The first little person to play Survivor says he was bullied during his stint on the show and is yet to receive a public apology from the culprit - infamous villain Colton Cumbie.
Leif Manson, a phlebotomist from San Diego, became the tenth person to leave Survivor: One World after falling victim to an all-girl alliance, led by Kim Spradlin.
Two men and six women are left competing for the show's US$1 million prize.
Leif, 27, told nzherald.co.nz he was yet to receive a public apology from Colton, who branded him a "munchkin" because of his shortness.
"I've had a lot of experience with bullies and very mean people out there," he said.
"You have to rise above all of them and just know in your heart that you're so much better than these people and that their lives are absolutely miserable because they have to make everyone else's lives around them miserable just to make themselves feel better."
Colton, now known as one of Survivor's nastiest players, had his time cut short on Survivor after being medically evacuated over a bacterial infection.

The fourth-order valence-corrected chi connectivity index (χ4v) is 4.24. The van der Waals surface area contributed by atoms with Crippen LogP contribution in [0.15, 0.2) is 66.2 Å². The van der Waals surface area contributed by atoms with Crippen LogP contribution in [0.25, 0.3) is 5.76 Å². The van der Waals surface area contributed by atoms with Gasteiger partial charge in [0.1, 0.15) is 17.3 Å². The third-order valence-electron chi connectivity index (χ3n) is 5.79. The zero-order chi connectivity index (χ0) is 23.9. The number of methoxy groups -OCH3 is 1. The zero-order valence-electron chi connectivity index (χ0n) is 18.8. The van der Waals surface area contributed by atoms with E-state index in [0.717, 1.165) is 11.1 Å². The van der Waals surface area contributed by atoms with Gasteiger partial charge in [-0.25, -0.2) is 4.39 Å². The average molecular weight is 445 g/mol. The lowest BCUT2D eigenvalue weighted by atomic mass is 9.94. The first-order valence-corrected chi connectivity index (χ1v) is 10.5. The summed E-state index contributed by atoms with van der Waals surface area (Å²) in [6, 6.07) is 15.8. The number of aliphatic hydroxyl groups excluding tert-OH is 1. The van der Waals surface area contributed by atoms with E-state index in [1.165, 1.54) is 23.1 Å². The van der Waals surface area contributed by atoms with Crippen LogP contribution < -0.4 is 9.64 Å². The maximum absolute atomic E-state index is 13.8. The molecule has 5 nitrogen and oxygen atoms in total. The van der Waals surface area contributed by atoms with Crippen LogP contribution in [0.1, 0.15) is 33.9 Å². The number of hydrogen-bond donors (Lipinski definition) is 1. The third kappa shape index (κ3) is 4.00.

Leif, 27, said Colton's illness may have had something to do with his attitude towards his tribe mates.
"He really offended every race I can think of. The words that would come out of his mouth were really shocking and surprising. Maybe it was because he was in so much pain, towards the end he was getting worse and worse.
"He really needs to watch his back from now on - he pissed off a lot of people."
Despite the criticism from Colton, Leif said his height had little impact in challenges.
"My size was actually to my benefit," he said. "I could probably only think of one game where it was definitely a lot harder and that was the basketball challenge.
"(For) everyone else the water was up to their knees, for me it was up to my waist. I had to work my butt off to do anything."
Leif said the all-female alliance deserved to be running the show.
"Women are very sneaky and cunning and really interesting creatures. They are really good at lying and can lie straight to your face and we didn't catch them or call them out on it.
"Ultimately it was a huge bad on our part for not talking (enough) to the other guys."
He encouraged anyone with height disabilities to apply for the show.
"It was a very humbling and rewarding experience, to all little people out there, never ever let your dreams die and always if you have a dream just keep working at it, keep going for it and you will succeed.
* Survivor: One World screens on Four on Sunday nights. nzherald.co.nz will interview every contestant as they are eliminated.